A case pending in Myrtle Beach has turned the typical order on its head. In this case, a blogger sued the city of Myrtle Beach and its mayor for defamation. Ordinarily, it’s bloggers getting hassled by disgruntled public officials.

The blogger in question is David Hucks, a Myrtle Beach resident whose blog frequently criticizes the city council and the mayor. Apparently this May, the city hired someone named Gordon Hirsch as a communications consultant to counter the criticism. Hirsch was pretty good at his job. Good enough, apparently, to draw the lawsuit.

There is a certain amount of irony here, as well as a temptation to use some clichés. “Sauce for the goose is sauce for the gander” comes to mind, as does “If you can’t stand the heat, get out of the kitchen.” And there’s something to that. Where does Hucks get off suing people for criticizing him when he spent the bulk of his time criticizing others?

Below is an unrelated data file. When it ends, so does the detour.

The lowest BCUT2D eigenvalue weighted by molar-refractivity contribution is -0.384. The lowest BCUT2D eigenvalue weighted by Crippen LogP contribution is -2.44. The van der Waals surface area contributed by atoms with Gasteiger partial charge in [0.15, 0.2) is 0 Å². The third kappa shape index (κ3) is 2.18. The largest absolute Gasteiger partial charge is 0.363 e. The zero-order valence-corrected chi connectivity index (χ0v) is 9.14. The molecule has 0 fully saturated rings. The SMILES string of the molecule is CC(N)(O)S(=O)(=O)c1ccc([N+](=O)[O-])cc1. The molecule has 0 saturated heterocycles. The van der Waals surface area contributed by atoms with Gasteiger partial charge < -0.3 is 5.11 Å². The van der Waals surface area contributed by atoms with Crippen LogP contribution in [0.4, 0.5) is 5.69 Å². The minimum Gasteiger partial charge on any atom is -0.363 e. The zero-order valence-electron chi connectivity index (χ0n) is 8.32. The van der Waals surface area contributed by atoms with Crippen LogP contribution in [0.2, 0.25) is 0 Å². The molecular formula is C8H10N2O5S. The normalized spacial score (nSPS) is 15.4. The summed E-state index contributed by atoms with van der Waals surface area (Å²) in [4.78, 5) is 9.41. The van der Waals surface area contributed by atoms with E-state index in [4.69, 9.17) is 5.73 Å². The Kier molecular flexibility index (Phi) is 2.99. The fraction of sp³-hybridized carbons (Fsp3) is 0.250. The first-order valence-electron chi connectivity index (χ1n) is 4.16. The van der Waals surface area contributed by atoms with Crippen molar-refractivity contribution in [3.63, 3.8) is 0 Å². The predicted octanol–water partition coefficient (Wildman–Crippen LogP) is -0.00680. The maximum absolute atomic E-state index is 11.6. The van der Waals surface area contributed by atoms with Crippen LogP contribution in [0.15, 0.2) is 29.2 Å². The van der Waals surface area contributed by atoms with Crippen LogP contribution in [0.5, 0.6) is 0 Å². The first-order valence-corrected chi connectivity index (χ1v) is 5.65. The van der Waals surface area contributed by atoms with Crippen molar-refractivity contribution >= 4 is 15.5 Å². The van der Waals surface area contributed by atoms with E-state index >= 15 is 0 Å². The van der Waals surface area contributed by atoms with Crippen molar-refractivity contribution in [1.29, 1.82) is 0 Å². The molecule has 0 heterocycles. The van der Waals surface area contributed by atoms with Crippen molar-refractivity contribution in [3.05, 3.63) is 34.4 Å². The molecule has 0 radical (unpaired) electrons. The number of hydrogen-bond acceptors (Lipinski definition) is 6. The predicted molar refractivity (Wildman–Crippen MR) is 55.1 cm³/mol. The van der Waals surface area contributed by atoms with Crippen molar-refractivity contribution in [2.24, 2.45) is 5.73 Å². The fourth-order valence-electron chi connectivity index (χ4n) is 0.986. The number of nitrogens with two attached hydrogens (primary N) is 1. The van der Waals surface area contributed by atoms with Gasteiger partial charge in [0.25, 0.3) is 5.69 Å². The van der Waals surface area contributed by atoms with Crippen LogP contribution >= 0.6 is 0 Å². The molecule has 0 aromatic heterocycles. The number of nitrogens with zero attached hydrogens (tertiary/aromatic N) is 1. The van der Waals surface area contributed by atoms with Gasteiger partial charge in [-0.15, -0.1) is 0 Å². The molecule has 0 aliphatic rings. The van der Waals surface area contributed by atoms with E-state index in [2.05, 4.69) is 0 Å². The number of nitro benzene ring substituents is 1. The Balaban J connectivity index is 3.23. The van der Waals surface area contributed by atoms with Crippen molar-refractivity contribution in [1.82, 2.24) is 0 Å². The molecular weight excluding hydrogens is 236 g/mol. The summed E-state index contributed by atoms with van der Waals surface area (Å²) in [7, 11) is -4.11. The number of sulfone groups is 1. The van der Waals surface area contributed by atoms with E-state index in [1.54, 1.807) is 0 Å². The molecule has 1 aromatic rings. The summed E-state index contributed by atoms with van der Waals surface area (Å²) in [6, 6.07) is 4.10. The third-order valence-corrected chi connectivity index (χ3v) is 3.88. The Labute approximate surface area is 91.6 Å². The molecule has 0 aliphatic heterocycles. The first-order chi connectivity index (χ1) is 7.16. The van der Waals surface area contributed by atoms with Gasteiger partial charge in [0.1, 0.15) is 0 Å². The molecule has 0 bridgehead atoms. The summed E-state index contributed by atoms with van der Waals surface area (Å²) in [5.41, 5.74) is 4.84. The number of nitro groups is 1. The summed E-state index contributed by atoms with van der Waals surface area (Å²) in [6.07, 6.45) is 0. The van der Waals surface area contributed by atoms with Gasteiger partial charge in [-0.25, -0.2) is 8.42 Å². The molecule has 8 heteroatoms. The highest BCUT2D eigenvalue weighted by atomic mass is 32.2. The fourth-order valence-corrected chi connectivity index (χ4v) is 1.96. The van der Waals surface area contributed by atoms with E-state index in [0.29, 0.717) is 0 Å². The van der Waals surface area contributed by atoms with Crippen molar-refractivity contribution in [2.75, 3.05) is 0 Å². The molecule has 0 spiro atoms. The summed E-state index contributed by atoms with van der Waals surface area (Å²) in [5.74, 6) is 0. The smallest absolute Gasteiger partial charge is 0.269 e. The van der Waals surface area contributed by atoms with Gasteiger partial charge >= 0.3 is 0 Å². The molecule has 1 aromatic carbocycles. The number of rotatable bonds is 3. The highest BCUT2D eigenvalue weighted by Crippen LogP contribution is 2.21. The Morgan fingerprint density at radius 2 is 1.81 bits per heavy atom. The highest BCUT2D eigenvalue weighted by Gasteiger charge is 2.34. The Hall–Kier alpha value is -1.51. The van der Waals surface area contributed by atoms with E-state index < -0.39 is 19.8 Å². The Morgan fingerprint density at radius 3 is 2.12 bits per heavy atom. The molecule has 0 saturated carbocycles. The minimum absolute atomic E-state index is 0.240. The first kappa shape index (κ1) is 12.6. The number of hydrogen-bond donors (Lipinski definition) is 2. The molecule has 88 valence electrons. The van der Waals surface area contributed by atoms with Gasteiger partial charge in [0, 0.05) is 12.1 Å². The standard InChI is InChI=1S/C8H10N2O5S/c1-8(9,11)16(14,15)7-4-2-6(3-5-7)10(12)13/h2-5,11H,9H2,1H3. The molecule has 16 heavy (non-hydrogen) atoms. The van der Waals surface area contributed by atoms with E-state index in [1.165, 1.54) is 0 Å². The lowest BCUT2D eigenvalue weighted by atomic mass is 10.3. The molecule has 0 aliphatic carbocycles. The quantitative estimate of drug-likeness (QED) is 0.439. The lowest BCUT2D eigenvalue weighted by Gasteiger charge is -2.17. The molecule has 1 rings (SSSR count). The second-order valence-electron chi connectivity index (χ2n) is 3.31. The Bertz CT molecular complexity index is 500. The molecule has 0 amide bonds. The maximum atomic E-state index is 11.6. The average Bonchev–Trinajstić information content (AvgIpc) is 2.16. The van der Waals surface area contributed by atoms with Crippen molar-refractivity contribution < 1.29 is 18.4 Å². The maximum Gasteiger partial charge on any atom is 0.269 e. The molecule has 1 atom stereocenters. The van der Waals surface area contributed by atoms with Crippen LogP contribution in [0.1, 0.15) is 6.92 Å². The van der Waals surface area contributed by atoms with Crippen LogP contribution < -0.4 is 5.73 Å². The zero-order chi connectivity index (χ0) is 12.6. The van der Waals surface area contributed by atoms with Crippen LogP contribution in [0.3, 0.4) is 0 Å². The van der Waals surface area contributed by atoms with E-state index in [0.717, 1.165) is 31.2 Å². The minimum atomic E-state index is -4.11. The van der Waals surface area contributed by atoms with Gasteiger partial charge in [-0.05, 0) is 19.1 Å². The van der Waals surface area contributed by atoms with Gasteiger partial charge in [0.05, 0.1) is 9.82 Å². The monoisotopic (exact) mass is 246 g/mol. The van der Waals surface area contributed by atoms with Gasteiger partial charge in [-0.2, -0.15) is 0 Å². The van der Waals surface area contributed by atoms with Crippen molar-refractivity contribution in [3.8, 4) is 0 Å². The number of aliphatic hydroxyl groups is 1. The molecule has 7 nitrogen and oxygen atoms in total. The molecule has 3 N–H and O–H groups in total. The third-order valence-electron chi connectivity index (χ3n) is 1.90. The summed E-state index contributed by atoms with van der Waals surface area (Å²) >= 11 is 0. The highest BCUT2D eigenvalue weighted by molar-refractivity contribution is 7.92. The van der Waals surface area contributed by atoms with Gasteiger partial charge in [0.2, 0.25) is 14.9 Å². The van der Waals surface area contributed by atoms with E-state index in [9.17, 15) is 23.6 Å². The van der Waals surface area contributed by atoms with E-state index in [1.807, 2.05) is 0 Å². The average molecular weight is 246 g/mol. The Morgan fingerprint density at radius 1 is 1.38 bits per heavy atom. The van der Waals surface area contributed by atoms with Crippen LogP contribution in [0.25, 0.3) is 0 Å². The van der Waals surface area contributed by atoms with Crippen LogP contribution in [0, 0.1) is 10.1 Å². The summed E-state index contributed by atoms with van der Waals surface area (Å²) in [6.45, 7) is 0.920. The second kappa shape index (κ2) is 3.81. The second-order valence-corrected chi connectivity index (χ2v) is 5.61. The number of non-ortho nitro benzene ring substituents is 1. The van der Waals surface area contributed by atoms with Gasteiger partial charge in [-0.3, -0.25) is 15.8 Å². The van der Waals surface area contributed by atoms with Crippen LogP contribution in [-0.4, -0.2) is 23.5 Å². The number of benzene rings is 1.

All of that is true. Neither Hucks nor anyone else can bring a libel suit just because someone criticizes them. People are indeed entitled to their opinion.

But people aren’t entitled to state false facts in the service of those opinions. And that will be the nub of the case. According to the article, Hucks alleges that: Hirsch began a “campaign of defamatory remarks” directed at him, including saying the plaintiff only endorsed political candidates who paid to advertise on his website; sought hush money from his targets so he wouldn’t write negative articles about them; and spreads ‘fake news.’”

The first two of those are factual statements. And if their false, Hucks presumably can prove that they are lies. The “fake news” claim is less so – fake news seems to be in the eye of the beholder.

If in fact Hucks doesn’t engage in pay to play tactics, I wish him well in his lawsuit. I don’t have a problem with elected officials fighting back against negative coverage, but they can’t lie and expect to get away with it.